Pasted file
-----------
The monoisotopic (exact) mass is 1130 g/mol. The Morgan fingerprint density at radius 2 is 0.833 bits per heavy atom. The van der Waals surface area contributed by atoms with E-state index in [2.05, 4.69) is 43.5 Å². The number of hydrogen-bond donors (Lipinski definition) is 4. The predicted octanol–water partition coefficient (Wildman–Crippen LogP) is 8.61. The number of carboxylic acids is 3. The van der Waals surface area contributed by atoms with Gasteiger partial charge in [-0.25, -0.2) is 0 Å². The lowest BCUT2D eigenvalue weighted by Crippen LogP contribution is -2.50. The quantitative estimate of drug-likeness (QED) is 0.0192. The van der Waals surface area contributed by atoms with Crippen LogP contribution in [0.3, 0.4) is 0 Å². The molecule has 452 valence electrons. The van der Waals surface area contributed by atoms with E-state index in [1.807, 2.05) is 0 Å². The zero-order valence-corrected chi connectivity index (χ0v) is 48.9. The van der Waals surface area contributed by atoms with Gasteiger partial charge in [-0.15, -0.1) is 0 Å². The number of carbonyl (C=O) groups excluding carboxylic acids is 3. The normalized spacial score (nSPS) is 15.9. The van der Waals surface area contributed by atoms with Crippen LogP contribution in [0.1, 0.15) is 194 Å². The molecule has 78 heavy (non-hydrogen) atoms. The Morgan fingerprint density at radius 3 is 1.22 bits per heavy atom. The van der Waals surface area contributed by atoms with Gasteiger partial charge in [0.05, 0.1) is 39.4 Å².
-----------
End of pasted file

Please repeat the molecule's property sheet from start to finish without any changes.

The monoisotopic (exact) mass is 1130 g/mol. The Morgan fingerprint density at radius 2 is 0.833 bits per heavy atom. The van der Waals surface area contributed by atoms with E-state index in [2.05, 4.69) is 43.5 Å². The number of hydrogen-bond donors (Lipinski definition) is 4. The predicted octanol–water partition coefficient (Wildman–Crippen LogP) is 8.61. The number of carboxylic acids is 3. The van der Waals surface area contributed by atoms with Gasteiger partial charge in [-0.25, -0.2) is 0 Å². The lowest BCUT2D eigenvalue weighted by Crippen LogP contribution is -2.50. The quantitative estimate of drug-likeness (QED) is 0.0192. The van der Waals surface area contributed by atoms with Crippen LogP contribution in [0.3, 0.4) is 0 Å². The molecule has 452 valence electrons. The van der Waals surface area contributed by atoms with E-state index in [1.807, 2.05) is 0 Å². The zero-order valence-corrected chi connectivity index (χ0v) is 48.9. The van der Waals surface area contributed by atoms with Gasteiger partial charge in [-0.15, -0.1) is 0 Å². The number of carbonyl (C=O) groups excluding carboxylic acids is 3. The normalized spacial score (nSPS) is 15.9. The van der Waals surface area contributed by atoms with Crippen LogP contribution in [0.1, 0.15) is 194 Å². The molecule has 78 heavy (non-hydrogen) atoms. The Morgan fingerprint density at radius 3 is 1.22 bits per heavy atom. The van der Waals surface area contributed by atoms with Gasteiger partial charge in [0.05, 0.1) is 39.4 Å².